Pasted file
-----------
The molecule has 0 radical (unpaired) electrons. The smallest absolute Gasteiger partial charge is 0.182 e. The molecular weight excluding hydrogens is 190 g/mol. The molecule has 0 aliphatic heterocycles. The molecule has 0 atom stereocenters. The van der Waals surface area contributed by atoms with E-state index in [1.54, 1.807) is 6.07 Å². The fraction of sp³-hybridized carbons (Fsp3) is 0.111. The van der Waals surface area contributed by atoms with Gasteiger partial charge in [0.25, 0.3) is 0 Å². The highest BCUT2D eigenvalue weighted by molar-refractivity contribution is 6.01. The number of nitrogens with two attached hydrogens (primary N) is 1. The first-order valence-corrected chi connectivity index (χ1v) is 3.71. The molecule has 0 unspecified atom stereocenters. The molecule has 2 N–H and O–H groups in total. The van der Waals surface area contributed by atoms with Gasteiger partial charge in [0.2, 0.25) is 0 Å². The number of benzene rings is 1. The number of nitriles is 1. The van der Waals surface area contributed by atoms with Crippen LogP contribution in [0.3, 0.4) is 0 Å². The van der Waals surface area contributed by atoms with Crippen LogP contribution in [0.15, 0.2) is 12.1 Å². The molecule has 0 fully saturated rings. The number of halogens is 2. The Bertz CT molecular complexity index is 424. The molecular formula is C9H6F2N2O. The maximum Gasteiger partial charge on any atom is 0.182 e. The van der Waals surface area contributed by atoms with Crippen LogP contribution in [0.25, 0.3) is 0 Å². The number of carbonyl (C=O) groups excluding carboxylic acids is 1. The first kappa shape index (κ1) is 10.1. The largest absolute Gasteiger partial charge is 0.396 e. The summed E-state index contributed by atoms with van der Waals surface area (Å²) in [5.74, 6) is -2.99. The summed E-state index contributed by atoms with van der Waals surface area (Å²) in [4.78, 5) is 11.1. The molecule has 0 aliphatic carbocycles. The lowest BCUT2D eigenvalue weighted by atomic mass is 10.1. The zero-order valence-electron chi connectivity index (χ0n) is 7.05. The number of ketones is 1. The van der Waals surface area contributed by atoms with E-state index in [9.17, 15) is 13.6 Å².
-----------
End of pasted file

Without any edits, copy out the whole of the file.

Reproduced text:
The molecule has 0 radical (unpaired) electrons. The smallest absolute Gasteiger partial charge is 0.182 e. The molecular weight excluding hydrogens is 190 g/mol. The molecule has 0 aliphatic heterocycles. The molecule has 0 atom stereocenters. The van der Waals surface area contributed by atoms with E-state index in [1.54, 1.807) is 6.07 Å². The fraction of sp³-hybridized carbons (Fsp3) is 0.111. The van der Waals surface area contributed by atoms with Gasteiger partial charge in [0.25, 0.3) is 0 Å². The highest BCUT2D eigenvalue weighted by molar-refractivity contribution is 6.01. The number of nitrogens with two attached hydrogens (primary N) is 1. The first-order valence-corrected chi connectivity index (χ1v) is 3.71. The molecule has 0 unspecified atom stereocenters. The molecule has 2 N–H and O–H groups in total. The van der Waals surface area contributed by atoms with Gasteiger partial charge in [0.2, 0.25) is 0 Å². The number of benzene rings is 1. The number of nitriles is 1. The van der Waals surface area contributed by atoms with Crippen LogP contribution in [0.3, 0.4) is 0 Å². The van der Waals surface area contributed by atoms with Crippen LogP contribution in [0.15, 0.2) is 12.1 Å². The molecule has 0 fully saturated rings. The number of halogens is 2. The Bertz CT molecular complexity index is 424. The molecular formula is C9H6F2N2O. The maximum Gasteiger partial charge on any atom is 0.182 e. The van der Waals surface area contributed by atoms with Crippen LogP contribution in [0.25, 0.3) is 0 Å². The number of carbonyl (C=O) groups excluding carboxylic acids is 1. The first kappa shape index (κ1) is 10.1. The largest absolute Gasteiger partial charge is 0.396 e. The summed E-state index contributed by atoms with van der Waals surface area (Å²) in [5.74, 6) is -2.99. The summed E-state index contributed by atoms with van der Waals surface area (Å²) in [4.78, 5) is 11.1. The molecule has 0 aliphatic carbocycles. The lowest BCUT2D eigenvalue weighted by atomic mass is 10.1. The zero-order valence-electron chi connectivity index (χ0n) is 7.05. The number of ketones is 1. The van der Waals surface area contributed by atoms with E-state index in [9.17, 15) is 13.6 Å².